• From 2004-2007, one-year survival from lung cancer in the most deprived quintile (29%) was significantly lower than that of the least deprived quintile (31%).
  • Similarly, five-year survival in the most deprived quintile (9%) was significantly lower than that of the least deprived quintile (11%)

The Irish Cancer Society is determined to work closely with these communities to turn this situation around. This will mean developing different and more focused ways of working with and communicating new messages and innovative services. It will also mean ensuring that the issue of health inequalities and cancer is addressed by Government and state agencies, as the urgent public health issue which it is.

Case study: The risk of developing lung cancer

Lung cancer is the third most common cancer in Ireland. The average number of new lung cancer cases diagnosed each year was 1,000 in women and 1,602 in men.

During 1995-2007, the number of new cases diagnosed increased by approximately 3% per annum for women and 1% for men. 90% of lung cancer cases are caused by smoking. Your risk of developing lung cancer, and surviving it, can also be looked at through the lens of ‘health inequalities’.

Where I live?

The risk of lung cancer is greater in certain areas of Ireland. The map above has been produced by the NCRI who collect data in relation to cancer cases, and what it shows is that there is a greater risk in getting lung cancer in areas such as north-inner city Dublin and west Dublin as well as certain area of Donegal, Louth, Longford, Carlow, Galway, Limerick and Cork.

If I work?

Areas around Ireland which have a high unemployment rate have a greater risk of lung cancer. In some cases, high unemployment areas have a 40% greater risk than an area where unemployment is low.

What my education is?

A strong association has also been found between when you finished your education and lung cancer. Men in areas with the poorest education levels had a 32% greater risk of lung cancer than men living in the areas with the highest level of educational attainment.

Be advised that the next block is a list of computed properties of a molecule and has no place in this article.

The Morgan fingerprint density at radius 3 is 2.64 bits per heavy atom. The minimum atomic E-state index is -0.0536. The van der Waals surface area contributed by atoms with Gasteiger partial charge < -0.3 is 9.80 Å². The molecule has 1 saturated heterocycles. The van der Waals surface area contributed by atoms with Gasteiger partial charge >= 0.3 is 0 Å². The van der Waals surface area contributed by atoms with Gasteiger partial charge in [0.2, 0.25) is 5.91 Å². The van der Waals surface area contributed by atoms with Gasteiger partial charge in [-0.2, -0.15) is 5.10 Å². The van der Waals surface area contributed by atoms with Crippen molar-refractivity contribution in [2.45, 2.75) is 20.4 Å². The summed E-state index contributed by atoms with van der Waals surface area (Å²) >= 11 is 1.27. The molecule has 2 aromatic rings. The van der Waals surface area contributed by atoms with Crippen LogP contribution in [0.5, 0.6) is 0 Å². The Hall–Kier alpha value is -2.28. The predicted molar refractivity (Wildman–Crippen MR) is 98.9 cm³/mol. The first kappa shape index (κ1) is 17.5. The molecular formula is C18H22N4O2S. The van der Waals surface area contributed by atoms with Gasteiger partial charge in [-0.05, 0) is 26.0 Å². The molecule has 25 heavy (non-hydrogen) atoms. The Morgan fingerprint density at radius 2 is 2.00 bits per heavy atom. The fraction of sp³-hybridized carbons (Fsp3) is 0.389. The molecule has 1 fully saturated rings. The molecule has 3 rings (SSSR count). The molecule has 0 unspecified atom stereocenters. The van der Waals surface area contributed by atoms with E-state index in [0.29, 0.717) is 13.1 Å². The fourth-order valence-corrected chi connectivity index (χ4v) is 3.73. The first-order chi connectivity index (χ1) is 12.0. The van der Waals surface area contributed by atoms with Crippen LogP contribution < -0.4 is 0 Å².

What gender I am?

You have a greater risk of developing lung cancer if you are male. The risk of developing lung cancer up to the age of 74 was 1 in 37 for women and 1 in 20 for men.

What is the Irish Cancer Society doing about health inequalities?

The Irish Cancer Society has recognised health inequalities in relation to cancer as a key objective in our strategy for 2013-2017, "Towards a Future without Cancer".

The We Can Quit project is a community based smoking cessation service to support women in disadvantaged communities to quit smoking. The Irish Cancer Society has been campaigning on the issue of women and smoking for a number of years. In 2012, we hosted a conference on the issue in association with the NWCI. One of the main findings of the conference was that women in disadvantaged communities have the same motivation to quit as their more affluent peers but have much lower successful quit rates.

The Society will also be carrying out a major research project on health inequalities and cancer in 2014. There is a wealth of international research on the topic but very little Irish research. This research will address what needs to be done to reduce these inequalities.

More information

Note: Links to external websites are included below. The Irish Cancer Society is not responsible for the contents of external websites.

Get involved

To find out how you can get involved in the campaign to reduce health inequalities in Ireland, contact the Irish Cancer Society's Advocacy team on (01) 2310 500 or email

Date Last Reviewed: 
Tuesday, May 27, 2014